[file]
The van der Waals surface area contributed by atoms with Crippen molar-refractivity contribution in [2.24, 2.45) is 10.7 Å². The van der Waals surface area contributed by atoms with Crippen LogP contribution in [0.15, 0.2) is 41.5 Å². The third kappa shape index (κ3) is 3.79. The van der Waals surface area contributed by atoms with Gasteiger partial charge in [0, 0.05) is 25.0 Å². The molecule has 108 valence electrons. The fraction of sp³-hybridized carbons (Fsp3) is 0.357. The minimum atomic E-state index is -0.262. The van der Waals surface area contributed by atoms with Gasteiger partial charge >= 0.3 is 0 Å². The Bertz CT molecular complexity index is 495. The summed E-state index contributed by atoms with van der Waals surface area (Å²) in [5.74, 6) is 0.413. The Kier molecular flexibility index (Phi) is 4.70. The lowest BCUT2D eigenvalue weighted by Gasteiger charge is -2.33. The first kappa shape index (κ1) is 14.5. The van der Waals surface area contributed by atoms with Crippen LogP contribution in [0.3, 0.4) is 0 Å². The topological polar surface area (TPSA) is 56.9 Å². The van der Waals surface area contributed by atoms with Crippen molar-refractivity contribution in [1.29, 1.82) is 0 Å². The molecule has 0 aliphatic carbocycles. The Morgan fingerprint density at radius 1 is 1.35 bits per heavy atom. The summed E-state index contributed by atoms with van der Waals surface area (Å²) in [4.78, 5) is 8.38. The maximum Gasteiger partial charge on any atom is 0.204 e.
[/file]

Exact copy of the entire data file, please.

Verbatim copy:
The van der Waals surface area contributed by atoms with Crippen molar-refractivity contribution in [2.24, 2.45) is 10.7 Å². The van der Waals surface area contributed by atoms with Crippen LogP contribution in [0.15, 0.2) is 41.5 Å². The third kappa shape index (κ3) is 3.79. The van der Waals surface area contributed by atoms with Gasteiger partial charge in [0, 0.05) is 25.0 Å². The molecule has 108 valence electrons. The fraction of sp³-hybridized carbons (Fsp3) is 0.357. The minimum atomic E-state index is -0.262. The van der Waals surface area contributed by atoms with Gasteiger partial charge >= 0.3 is 0 Å². The Bertz CT molecular complexity index is 495. The summed E-state index contributed by atoms with van der Waals surface area (Å²) in [5.74, 6) is 0.413. The Kier molecular flexibility index (Phi) is 4.70. The lowest BCUT2D eigenvalue weighted by Gasteiger charge is -2.33. The first kappa shape index (κ1) is 14.5. The van der Waals surface area contributed by atoms with Crippen LogP contribution in [0.3, 0.4) is 0 Å². The topological polar surface area (TPSA) is 56.9 Å². The van der Waals surface area contributed by atoms with Crippen molar-refractivity contribution in [1.29, 1.82) is 0 Å². The molecule has 0 aliphatic carbocycles. The Morgan fingerprint density at radius 1 is 1.35 bits per heavy atom. The summed E-state index contributed by atoms with van der Waals surface area (Å²) in [4.78, 5) is 8.38. The maximum Gasteiger partial charge on any atom is 0.204 e.